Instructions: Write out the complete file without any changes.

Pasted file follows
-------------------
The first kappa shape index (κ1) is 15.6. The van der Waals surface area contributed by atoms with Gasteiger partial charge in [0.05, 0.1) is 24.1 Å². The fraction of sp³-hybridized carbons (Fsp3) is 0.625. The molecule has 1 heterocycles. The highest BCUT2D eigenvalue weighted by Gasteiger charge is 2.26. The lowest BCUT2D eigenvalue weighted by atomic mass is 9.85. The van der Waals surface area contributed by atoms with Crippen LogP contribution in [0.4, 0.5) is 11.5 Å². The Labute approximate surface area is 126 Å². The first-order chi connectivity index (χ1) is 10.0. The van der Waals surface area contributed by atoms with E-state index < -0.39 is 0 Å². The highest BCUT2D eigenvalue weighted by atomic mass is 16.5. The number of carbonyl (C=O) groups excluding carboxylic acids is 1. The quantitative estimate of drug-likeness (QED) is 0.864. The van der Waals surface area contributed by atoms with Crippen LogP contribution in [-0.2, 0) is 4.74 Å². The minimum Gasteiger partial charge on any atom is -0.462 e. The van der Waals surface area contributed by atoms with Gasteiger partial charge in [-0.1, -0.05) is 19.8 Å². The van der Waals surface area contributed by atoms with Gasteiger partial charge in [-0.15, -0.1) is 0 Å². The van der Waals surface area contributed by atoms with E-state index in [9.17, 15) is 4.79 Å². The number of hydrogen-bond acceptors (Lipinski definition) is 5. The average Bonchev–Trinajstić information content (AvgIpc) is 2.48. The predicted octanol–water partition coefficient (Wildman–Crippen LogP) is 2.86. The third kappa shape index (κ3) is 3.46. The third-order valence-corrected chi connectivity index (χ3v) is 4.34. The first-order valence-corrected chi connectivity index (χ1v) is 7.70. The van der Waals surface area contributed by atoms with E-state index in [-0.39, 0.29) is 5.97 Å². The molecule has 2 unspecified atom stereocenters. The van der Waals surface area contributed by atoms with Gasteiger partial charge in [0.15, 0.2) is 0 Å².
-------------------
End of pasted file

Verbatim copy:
The first kappa shape index (κ1) is 15.6. The van der Waals surface area contributed by atoms with Gasteiger partial charge in [0.05, 0.1) is 24.1 Å². The fraction of sp³-hybridized carbons (Fsp3) is 0.625. The molecule has 1 heterocycles. The highest BCUT2D eigenvalue weighted by Gasteiger charge is 2.26. The lowest BCUT2D eigenvalue weighted by atomic mass is 9.85. The van der Waals surface area contributed by atoms with Crippen LogP contribution in [0.4, 0.5) is 11.5 Å². The Labute approximate surface area is 126 Å². The first-order chi connectivity index (χ1) is 10.0. The van der Waals surface area contributed by atoms with E-state index < -0.39 is 0 Å². The highest BCUT2D eigenvalue weighted by atomic mass is 16.5. The number of carbonyl (C=O) groups excluding carboxylic acids is 1. The quantitative estimate of drug-likeness (QED) is 0.864. The van der Waals surface area contributed by atoms with Crippen LogP contribution in [-0.2, 0) is 4.74 Å². The minimum Gasteiger partial charge on any atom is -0.462 e. The van der Waals surface area contributed by atoms with Gasteiger partial charge in [-0.1, -0.05) is 19.8 Å². The van der Waals surface area contributed by atoms with Gasteiger partial charge in [-0.15, -0.1) is 0 Å². The van der Waals surface area contributed by atoms with E-state index in [9.17, 15) is 4.79 Å². The number of hydrogen-bond acceptors (Lipinski definition) is 5. The average Bonchev–Trinajstić information content (AvgIpc) is 2.48. The predicted octanol–water partition coefficient (Wildman–Crippen LogP) is 2.86. The third kappa shape index (κ3) is 3.46. The third-order valence-corrected chi connectivity index (χ3v) is 4.34. The first-order valence-corrected chi connectivity index (χ1v) is 7.70. The van der Waals surface area contributed by atoms with E-state index in [-0.39, 0.29) is 5.97 Å². The molecule has 2 unspecified atom stereocenters. The van der Waals surface area contributed by atoms with Gasteiger partial charge in [0.15, 0.2) is 0 Å².